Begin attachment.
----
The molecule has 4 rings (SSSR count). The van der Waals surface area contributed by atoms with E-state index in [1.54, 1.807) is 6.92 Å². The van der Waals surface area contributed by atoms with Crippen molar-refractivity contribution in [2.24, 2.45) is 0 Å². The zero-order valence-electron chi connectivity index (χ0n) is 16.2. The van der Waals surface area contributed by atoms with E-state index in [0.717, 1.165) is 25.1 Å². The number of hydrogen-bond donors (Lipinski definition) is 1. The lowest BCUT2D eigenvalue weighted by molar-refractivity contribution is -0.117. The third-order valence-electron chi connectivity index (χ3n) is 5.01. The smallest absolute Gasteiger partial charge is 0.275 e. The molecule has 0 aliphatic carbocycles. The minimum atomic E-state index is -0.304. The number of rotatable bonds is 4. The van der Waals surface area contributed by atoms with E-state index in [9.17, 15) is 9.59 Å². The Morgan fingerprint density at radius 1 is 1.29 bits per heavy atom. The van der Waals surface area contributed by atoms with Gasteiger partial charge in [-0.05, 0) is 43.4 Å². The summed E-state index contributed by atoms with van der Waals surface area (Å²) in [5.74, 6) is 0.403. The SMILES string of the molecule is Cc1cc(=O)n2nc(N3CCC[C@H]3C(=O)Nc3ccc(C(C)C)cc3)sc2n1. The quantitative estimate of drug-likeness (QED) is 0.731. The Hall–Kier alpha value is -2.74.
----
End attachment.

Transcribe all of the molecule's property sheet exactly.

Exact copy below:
The molecule has 4 rings (SSSR count). The van der Waals surface area contributed by atoms with E-state index in [1.54, 1.807) is 6.92 Å². The van der Waals surface area contributed by atoms with Crippen molar-refractivity contribution in [2.24, 2.45) is 0 Å². The zero-order valence-electron chi connectivity index (χ0n) is 16.2. The van der Waals surface area contributed by atoms with E-state index in [0.717, 1.165) is 25.1 Å². The number of hydrogen-bond donors (Lipinski definition) is 1. The lowest BCUT2D eigenvalue weighted by molar-refractivity contribution is -0.117. The third-order valence-electron chi connectivity index (χ3n) is 5.01. The smallest absolute Gasteiger partial charge is 0.275 e. The molecule has 0 aliphatic carbocycles. The minimum atomic E-state index is -0.304. The number of rotatable bonds is 4. The van der Waals surface area contributed by atoms with E-state index in [9.17, 15) is 9.59 Å². The Morgan fingerprint density at radius 1 is 1.29 bits per heavy atom. The van der Waals surface area contributed by atoms with Gasteiger partial charge in [-0.05, 0) is 43.4 Å². The summed E-state index contributed by atoms with van der Waals surface area (Å²) in [5.74, 6) is 0.403. The SMILES string of the molecule is Cc1cc(=O)n2nc(N3CCC[C@H]3C(=O)Nc3ccc(C(C)C)cc3)sc2n1. The quantitative estimate of drug-likeness (QED) is 0.731. The Hall–Kier alpha value is -2.74.